In the State of Wisconsin, it is legal to charge a surcharge to credit cards as long as the customer is notified in writing prior to checking out. It is against card brand rules to add a surcharge to sales completed by debit card, regardless of using the debit card or credit card network. You must also apply the same surcharge amount to all cards and cannot offer a cash discount in conjunction with surcharging. In short, it must be one or the other across the board.
Starting April 15, 2023, Visa imposed a maximum of 3% surcharge rule for all credit cards to help recoup some or all of the card processing costs. Visa’s decision to reduce this from 4% to 3% is due in part to an increase in surcharge related violations and confusion around the rules.
What would happen if we chose not to follow card brand rules?
Visa employs secret shoppers as well as a public facing document for violation reporting. If caught, a cease and desist letter is sent, followed by fines up to $10,000 PER OCCURENCE. If the business or business owner continually repeats the offense, Visa can remove their ability to accept Visa cards permanently.
What actions do you need to take?
If you are currently surcharging, ensure your point of sale can detect debit vs credit cards so that a surcharge is not mistakenly added to a debit card. Also, ensure that your surcharge does not exceed 3% to the customer.
Finally, update your in store and/or menu signage to reflect this change and create transparency for the customer.
Special thanks to Heartland Payment Systems for providing this information.
Questions? Email or call the AskWRA Team at 608.270.9950
On occasion the Department of Revenue's Alcohol and Tobacco Enforcement Unit confiscates contraband alcohol beverages. The DOR is authorized to sell the confiscated product to the highest bidder. Many times, bottles sell well below wholesale price.
This sale consists of 2,561 bottles of Taxed Intoxicating Liquor.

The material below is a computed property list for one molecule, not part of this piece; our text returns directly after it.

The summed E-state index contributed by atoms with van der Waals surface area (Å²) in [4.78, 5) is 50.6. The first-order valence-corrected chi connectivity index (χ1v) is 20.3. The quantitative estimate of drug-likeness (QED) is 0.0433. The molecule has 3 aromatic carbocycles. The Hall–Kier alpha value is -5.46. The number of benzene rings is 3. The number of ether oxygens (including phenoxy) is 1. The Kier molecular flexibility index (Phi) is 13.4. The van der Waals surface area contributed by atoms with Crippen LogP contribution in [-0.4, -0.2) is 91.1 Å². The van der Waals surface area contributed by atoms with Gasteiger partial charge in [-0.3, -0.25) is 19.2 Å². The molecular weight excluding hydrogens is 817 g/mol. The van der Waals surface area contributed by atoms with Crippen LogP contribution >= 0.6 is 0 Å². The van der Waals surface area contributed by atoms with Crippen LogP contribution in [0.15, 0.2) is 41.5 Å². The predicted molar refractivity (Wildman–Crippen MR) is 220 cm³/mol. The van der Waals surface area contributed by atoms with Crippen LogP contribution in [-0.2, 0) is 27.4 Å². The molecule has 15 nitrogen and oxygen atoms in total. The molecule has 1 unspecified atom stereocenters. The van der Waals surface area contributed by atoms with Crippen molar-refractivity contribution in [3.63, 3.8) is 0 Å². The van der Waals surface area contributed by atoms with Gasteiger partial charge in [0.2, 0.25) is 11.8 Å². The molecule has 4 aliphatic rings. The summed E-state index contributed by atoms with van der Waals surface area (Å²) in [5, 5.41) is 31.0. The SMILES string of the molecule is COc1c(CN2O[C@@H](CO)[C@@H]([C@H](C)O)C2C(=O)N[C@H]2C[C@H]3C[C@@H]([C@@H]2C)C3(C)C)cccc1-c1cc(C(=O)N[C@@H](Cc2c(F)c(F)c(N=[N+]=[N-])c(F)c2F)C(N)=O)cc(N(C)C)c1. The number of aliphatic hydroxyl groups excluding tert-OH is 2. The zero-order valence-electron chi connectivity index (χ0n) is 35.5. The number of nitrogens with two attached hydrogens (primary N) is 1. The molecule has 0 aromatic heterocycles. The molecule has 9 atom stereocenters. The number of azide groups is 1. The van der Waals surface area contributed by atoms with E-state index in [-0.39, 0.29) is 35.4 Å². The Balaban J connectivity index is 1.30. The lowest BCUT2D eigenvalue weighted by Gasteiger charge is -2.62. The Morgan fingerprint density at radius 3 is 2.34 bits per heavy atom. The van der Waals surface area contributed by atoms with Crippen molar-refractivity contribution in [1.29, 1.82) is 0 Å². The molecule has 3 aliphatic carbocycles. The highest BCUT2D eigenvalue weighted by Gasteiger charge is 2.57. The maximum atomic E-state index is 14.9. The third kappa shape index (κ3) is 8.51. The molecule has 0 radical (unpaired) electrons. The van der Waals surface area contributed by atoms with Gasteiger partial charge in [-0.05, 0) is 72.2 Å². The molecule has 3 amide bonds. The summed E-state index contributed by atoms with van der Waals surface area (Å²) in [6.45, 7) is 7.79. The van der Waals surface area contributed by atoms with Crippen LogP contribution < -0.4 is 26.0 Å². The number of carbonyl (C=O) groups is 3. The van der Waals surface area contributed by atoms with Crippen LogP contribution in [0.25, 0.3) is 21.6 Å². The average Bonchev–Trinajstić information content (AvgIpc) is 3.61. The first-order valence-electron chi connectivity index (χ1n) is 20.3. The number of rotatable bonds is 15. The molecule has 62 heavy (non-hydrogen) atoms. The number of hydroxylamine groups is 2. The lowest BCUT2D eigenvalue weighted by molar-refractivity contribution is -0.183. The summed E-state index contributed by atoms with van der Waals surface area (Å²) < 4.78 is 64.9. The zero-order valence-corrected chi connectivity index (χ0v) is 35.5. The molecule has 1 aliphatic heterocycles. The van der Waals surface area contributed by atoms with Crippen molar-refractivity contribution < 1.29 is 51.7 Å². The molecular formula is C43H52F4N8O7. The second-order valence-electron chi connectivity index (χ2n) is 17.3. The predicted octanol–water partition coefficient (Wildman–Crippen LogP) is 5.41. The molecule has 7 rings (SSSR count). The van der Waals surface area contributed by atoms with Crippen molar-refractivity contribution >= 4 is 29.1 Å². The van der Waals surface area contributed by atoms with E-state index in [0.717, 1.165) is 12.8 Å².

Bids for the entire lot will be accepted from either a wholesale permittee or persons licensed to sell wine at retail (Class A or B Liquor License). Items within the lot may NOT be bid on separately.
Sealed bids must be received at 819 N. 6th St., Room 408, Milwaukee, WI no later than September 25, 2023. Bid opening at 9:00 am on September 26th, 2023.
Successful bidder must pick up product by October 20, 2023.
You hope it never happens to your restaurant, but it’s important to be prepared if disaster strikes. Pre-planning and a good blueprint for what to do if a fire breaks out can have a big impact on the safety of your employees and guests and the ability of your business to recover quickly. The National Restaurant Association recently released a new guide in their series of restaurant-specific disaster preparedness guides.
Always Ready: Fire is a great resource for restaurants. Take a look to make sure you’re doing everything you can to be prepared in the case of a fire.
Check out their Always Ready: Natural Disasters guide for great information on preparing for and recovering from natural disasters. The National Restaurant Association also has mini guides on floods, tornados, severe winter storms and wildfires.
For more useful guides and restaurant operations information from the National Restaurant Association, check out their Resource Library.